What does One Party Rule mean for us?


From 1997 to 2010, Connecticut had a Republican Governor who had to work with a Democrat House and Senate for legislation. Since 2010, Connecticut has had Democrat one-party rule "trifecta" and "triplex," meaning the Democrat Party controls the offices of the governor, secretary of state, attorney general, and both chambers of the state legislature, House and Senate.


Twelve years of having one party dominate state politics is a long time. Year after year, with Democrats rubber stamping their own agenda, there's no balanced approach to problem solving. When there's no competition, there's no reason to try to do better. The results for Connecticut's people is a laundry list of inefficiencies and more bureaucracy, making life in Connecticut more expensive.


This year, our state dropped to #39 in CNBC’s annual Top States for Business rankings, earning two “F” letter grades for our state economy and cost of living, and a “D” letter grade for cost of doing business.


During election time, it's hard to see the truth of what's really going on. Here are some recent examples of the kind of ineptitude that should not be OK with the people of Connecticut:


* ONLINE TAX OOPS - In 2019, our state legislature passed a new tax to start charging state sales tax on online transactions. Politicians even counted on it bringing in $30 million to state coffers for FY2020-21.


But a June 21, 2022 report by our state Auditor says the Tax Department never even bothered to implement the new tax. Why not? Because Connecticut has such a complicated hodge-podge system of sales tax rates and exemptions, we would have to dramatically simplify our taxes, in order to be able to join any multi-state coalition to start collecting taxes on online sales.


So, what's happening? Our local in-state merchants are complying with the new online sales tax, but many out-of-state merchants are not. Is this fair to our in-state sellers? Connecticut small businesses are being hurt by Democrat policies and there's no political will in a one-party-rule state to fix this situation.


Cynically, we could be OK with the kind of incompetence that leads to taxes NOT being collected on us. But it does beg the question, what else is our state government not getting right?


*CHILD TAX REBATE -- Democrats are touting their so-called "historic" $660M tax cuts. A big chunk of this is their child tax rebate. Rebates are NOT tax "cuts" and they ARE NOT even tax "credits". Rebates are $$ checks that are sent out to anyone who qualifies and claims it. An election year one-time tax rebate is a kissing cousin to a vote buying scheme. In their rush, the Democrats have a poorly run program that is leaving 20-30% of their estimated recipients not even claiming the rebate.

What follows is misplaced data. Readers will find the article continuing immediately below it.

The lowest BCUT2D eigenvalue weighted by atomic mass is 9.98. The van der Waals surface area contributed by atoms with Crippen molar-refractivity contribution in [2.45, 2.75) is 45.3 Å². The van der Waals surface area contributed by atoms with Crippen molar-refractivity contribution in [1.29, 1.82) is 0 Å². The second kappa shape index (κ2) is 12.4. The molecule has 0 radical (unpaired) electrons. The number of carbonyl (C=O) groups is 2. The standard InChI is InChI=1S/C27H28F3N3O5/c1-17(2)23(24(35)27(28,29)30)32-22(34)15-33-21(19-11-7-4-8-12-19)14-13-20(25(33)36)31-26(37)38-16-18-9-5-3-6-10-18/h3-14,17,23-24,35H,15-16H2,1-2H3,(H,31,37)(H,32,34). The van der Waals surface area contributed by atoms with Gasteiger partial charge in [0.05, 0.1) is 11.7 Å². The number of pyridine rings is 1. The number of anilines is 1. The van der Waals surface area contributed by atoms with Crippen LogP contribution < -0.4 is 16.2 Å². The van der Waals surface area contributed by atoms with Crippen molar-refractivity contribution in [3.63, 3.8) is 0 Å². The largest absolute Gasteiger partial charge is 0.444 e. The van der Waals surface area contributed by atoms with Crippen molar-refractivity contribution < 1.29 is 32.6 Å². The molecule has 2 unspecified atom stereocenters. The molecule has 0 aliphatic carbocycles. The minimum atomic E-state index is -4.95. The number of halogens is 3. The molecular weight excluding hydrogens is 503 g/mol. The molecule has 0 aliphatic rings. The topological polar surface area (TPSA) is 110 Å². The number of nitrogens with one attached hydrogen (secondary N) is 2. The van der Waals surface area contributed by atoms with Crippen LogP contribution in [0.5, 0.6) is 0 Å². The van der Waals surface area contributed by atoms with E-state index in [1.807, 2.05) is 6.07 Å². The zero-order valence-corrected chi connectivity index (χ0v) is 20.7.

* COVID $$ DEBACLE -- This is a new low and should be infuriating for us all. A $34M COVID program never got off the ground. It was supposed to cover lost wages and medical expenses for frontline workers, but the program is a hot mess. More than six months after it was launched, the state has awarded only $361,122 or 1.1% of the $34 million in federal dollars. Good reporting by Keith Phaneuf at the CT Mirror.


Just in the last two years, here is a laundry list of Democrat tax proposals:

2021 Session

  • SB 1202- Among other policies, this bill extended the 10% corporation business tax surcharge to the 2021-2022 income years and delayed the start time of the capital base phase out by three years and extends the phase-out period.

  • SB 1106- Proposed a new "consumption tax" based on an individual's income, imposes a digital advertising tax.

  • HB 6443- Proposed a consumption tax, a new tax on digital advertising services, a 2% capital gains surcharge, and other tax related policies. Some were carried into the final budget proposal, some were not.

  • HB 5274-Proposed a 1.5% tax on capital gains

  • SB 821- Proposed a 10% tax on gross revenues from digital advertising services, a 2% tax on residential property exceeding 1.5 million in value, a 5% capital gains tax.

  • SB 171- Proposed a 1 mil state-wide property tax on commercial and residential real property valued at $300,000 or above.

  • SB 172-Similar to SB 171 but proceeds from the tax would go to affordable housing in the state

  • HB 6688-Enacted the highway user fee (Truck Tax) on large trucks based on gross weight and class. This bill passed into law.

  • HB 5531- Proposed a 2-cent tax per round on ammunition .22 or lower and a 5-cent tax per round on all other ammunition.

2022 Session

  • SB 21- Proposed a 2-mil state-wide property tax on residential homes valued at 1.2 million or greater.

  • SB 28- Proposed a 1% capital gains tax surcharge on the net gain from the sale or exchange of capital assets

  • SB 29-Proposed an increase to the Earned Income Tax Credit to 41.5% of the federal credit

The above are just a few examples of how one party rule has made Connecticut more expensive and less efficient. Please support my re-election to the state House to continue to be a check on high taxes and more bureaucracy.


31 views0 comments

Recent Posts

See All